Manuel Pellegrini on Pep, KDB, Ronaldo, West Ham and more

- Interview Andy Mitten Portrait Ignacio Borrego López

“I knew Guardiola was coming when I was Manchester City boss – the club had already told me they wanted Pep when I arrived”

Manuel Pellegrini looks across the Staffordsh­ire countrysid­e and spies a hint of blue between the heavy clouds of late July. “An English summer,” says the smiling Real Betis manager, 67, who has brought his team to England for pre- season.

With Seville’s temperatur­es touching 40 degrees, St George’s Park and its plush facilities make for a welcome base as Betis prepare for their return to European competitio­n. Last term was a roaring success under the manager who joined them a year ago, as Betis leapt from 15th to sixth under Pellegrini to nab automatic qualificat­ion for the Europa League group stage.

After a rough ride at West Ham – an uncharacte­ristic failure for the Chilean – it was a welcome return to normality for Pellegrini, who has made a career of taking unfancied sides into Europe ever since he guided Villarreal to the Champions League semi- finals back in 2005- 06. That came after a decade spent managing in his native Chile, followed by stints in Ecuador and Argentina, and preceded high- profile spells with Real Madrid, Malaga and Manchester City, whom he steered to the 2013- 14 Premier League title and a pair of League Cup triumphs.

Now, following a day’s graft with Los Verdiblanc­os, the jovial Santiago native perches on a patio with Fourfourtw­o to answer readers’ questions...

Were you close to going into civil engineerin­g instead of football? Did your degree help you as a manager? @ spursdab, via Twitter

I worked a lot of years as an engineer. First, I was a profession­al footballer, but I’d been at university from 17 and by 24 my studies were complete. I was a player and also an engineer, but when I finished playing I decided to see if I liked being a manager. That was 1986 – until 1994, I was both an engineer and a profession­al football manager. I was working mainly on houses and small buildings, including those affected by the earthquake [ of Algarrobo in 1985], which is a big part of our history. But I reached the point where I had to decide. For the last 33 years, I’ve worked only as a manager.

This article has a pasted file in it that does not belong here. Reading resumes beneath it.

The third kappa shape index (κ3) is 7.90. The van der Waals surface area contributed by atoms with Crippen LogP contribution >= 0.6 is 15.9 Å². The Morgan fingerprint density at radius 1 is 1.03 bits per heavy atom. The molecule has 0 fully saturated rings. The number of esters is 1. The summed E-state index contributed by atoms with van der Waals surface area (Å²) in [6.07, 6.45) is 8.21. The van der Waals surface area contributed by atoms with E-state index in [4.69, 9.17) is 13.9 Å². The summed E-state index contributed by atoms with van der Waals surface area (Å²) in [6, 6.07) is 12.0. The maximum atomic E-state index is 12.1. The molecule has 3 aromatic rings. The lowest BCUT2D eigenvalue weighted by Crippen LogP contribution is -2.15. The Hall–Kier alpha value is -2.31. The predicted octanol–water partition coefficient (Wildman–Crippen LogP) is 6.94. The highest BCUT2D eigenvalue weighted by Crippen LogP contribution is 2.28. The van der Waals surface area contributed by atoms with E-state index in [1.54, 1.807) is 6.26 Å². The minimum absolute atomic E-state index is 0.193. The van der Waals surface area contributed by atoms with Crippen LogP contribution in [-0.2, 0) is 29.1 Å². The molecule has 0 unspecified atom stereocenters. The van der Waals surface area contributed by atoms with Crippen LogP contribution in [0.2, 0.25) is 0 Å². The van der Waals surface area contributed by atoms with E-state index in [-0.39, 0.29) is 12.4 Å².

As a player, you were a one- club man with Universida­d de Chile. Why didn’t you move on? You’ve said before that Ivan Zamorano basically retired you! Tyler Spencer, Ashbourne

Universida­d de Chile are one of Chile’s three biggest clubs. I’d supported them as a boy and wanted to play for them, though I studied at a rival university, Catolica. Why did I retire from football in the end? Yes, it’s true that I played against Ivan Zamarano when he was coming through. I could jump really high – I had played volleyball and basketball when I was younger – but he could jump higher! [ Laughs] So, maybe it was time to retire, but it wasn’t simply because of that. I was happy with my career. I played once for the national team, against Brazil in 1986 – it was only a friendly but it was a special, emotional moment.

What did you learn about yourself during your early days managing? What were your aspiration­s then? Jude Palmer, Gravesend

I started managing at the club where I’d always played. Maybe I was too young to have that duty at a big team in a difficult financial moment, but as a confident young man you think you can do it all. So, I started my career with a relegation – by only one goal – and that was a hard moment for me. But it also allowed me to grow a lot, and it convinced me that I should be a manager. I did coaching courses in several different countries, including England. Altogether, I spent 10 years managing in Chile. I had three years at Universida­d Catolica, a huge club where we lifted the Copa Chile. Then I moved to Ecuador with LDU Quito, where we won the league, before the next step – a big one – in Argentina.

What’s it actually like to manage a club like River Plate? How bad was the situation in 2002, when things turned nasty after a Superclasi­co defeat and the fans attacked you in your press conference? Simon Selby, Brighton

I won the title at both River Plate and San Lorenzo [ left] in my two years in Argentina, plus a first internatio­nal title for San Lorenzo [ the Copa Mercosur]. My target was to get to Europe, but football is very passionate in Argentina. As for that press conference, I had to play against Boca Juniors with only half a team, and River fans didn’t accept the defeat. The anger passed, but I did what I thought was right for the club.

Your assistant, Ruben Cousillas, has followed you to your last nine clubs. What makes a manager- assistant relationsh­ip work well? Does he have a different role to other assistants? He often wears a suit, for starters… Lee Clarke, via Instagram

I first met Ruben in San Lorenzo – he had played there for several years. The president told me that he was out of

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